Takaful ("Solidarity") supports poor families with children under 18, while Karama ("Dignity") supports the elderly poor and people living with disabilities. The cash transfer program has enrolled 2.25 million families across all of Egypt's governorates. The amount of the Takaful cash transfer provided to households depends on the number of children and their school level. The Karama program provides a set amount per individual. In order to reach the poorest households, participants are selected using a proxy means test. In the Takaful program, 89 percent of recipients are women … . (IFPRI Oct. 2018, 1)

An evaluation of the Takaful and Karama programs by the IFPRI states that "about two thirds" of recipients had no problems registering, 93 percent of cash transfer recipients reported "no difficulties" in receiving the transfers, and 68 percent of recipients were "very satisfied" with the program (IFPRI Oct. 2018, 1-2). However, the same evaluation reports that only 20 percent of households in the poorest quintile are receiving Takaful transfers, and "Takaful coverage particularly needs improvement in urban areas, where only 9 percent of households in the poorest two quintiles are Takaful beneficiaries, compared with 18 percent for rural areas" (IFPRI Oct. 2018, 3). The UN Women's report on social protection in Egypt also states that "the most vulnerable women, who the [Takaful] programme targets, faced structural issues to access the programme as they were lacking IDs or official registration documents" (UN Mar. 2019, 11). Abdellatif, et al. report that social assistance programs do not "necessarily succeed" in addressing female poverty for a number of reasons including: female-headed households may not meet the eligibility requirements; those who are eligible may not receive funds because they do not have identification cards or because the application process is "long and cumbersome"; and the value of the cash transfer is too low to enable female headed-households to come out of poverty (Abdellatif, et al. Aug. 2017, 7).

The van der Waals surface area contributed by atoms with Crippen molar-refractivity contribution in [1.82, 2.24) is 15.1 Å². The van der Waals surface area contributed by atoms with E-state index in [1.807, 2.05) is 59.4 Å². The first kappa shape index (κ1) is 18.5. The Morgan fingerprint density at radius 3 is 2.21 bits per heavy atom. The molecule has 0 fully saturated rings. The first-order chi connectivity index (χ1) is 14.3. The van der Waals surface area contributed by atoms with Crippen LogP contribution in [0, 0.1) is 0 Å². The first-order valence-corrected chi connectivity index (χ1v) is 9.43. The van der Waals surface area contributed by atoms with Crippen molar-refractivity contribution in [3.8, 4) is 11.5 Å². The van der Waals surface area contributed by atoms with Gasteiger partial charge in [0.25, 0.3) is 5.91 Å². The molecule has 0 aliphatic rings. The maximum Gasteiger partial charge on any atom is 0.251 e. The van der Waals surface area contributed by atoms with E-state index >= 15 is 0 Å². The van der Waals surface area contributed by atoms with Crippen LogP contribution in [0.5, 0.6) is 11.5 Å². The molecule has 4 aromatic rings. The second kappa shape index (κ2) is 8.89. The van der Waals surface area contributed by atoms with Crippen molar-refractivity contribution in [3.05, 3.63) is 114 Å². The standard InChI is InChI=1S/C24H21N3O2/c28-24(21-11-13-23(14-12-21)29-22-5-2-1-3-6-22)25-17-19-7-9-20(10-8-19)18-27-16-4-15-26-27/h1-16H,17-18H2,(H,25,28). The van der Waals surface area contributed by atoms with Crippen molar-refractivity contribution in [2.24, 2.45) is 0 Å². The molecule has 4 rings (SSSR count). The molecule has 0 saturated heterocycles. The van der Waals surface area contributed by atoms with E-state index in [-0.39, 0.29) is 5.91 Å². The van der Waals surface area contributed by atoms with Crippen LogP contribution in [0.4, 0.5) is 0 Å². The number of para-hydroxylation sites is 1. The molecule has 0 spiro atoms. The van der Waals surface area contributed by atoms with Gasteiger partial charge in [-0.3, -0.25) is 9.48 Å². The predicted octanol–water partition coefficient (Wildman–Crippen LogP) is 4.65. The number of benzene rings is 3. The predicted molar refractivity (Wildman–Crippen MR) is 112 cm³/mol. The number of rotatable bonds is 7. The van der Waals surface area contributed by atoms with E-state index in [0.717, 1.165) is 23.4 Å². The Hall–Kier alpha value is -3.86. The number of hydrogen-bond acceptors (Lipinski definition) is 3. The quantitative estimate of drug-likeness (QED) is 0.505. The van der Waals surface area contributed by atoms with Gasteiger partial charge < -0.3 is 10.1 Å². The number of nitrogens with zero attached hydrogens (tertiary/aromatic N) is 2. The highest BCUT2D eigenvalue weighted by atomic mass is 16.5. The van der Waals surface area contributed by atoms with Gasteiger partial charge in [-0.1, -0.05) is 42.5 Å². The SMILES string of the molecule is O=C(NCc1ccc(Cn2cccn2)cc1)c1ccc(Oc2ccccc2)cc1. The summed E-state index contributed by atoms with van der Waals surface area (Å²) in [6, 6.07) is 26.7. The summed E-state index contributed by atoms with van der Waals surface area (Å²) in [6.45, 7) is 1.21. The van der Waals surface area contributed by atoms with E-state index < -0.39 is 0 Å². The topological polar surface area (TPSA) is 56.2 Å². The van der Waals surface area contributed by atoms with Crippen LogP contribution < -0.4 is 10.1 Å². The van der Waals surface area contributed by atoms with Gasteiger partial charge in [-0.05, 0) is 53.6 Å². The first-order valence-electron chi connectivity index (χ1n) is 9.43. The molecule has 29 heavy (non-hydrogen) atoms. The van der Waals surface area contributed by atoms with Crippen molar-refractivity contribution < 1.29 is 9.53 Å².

4. Housing

According to the UN Special Rapporteur on adequate housing, in the report on her visit to Egypt, a lack of economic autonomy constrains women's access to affordable housing, and

[t]hough women have equal opportunity to apply for the social housing programme, women's poverty makes it difficult for them to access credit for mortgages, or to save for down payment required to access rental accommodation. (UN 28 Feb. 2018, para. 75)

Similarly, the article by Hamad, et al. states that private-sector offerings are not affordable or suitable for FHHs, and that women reported, without providing further details, that government offerings are not satisfying (Hamad, et al. 17 Sept. 2018, 144). The same source found that the housing problems that female heads face in the private sector housing is related to their marital status, as "the majority of the landlords fear to rent housing units to divorcees and widowers thinking that it might have a bad influence on the building reputation" (Hamad, et al. 17 Sept. 2018, 143). In their survey on housing demands and related problems faced by FHH [2], Hamad, et al. further states that

[t]he lack of social interaction and community support was the second rated housing problem the respondents mentioned, 20% reported that the lack of community support amplifies the hardship of the female heads' role. (Hamad, et al. 17 Sept. 2018, 143)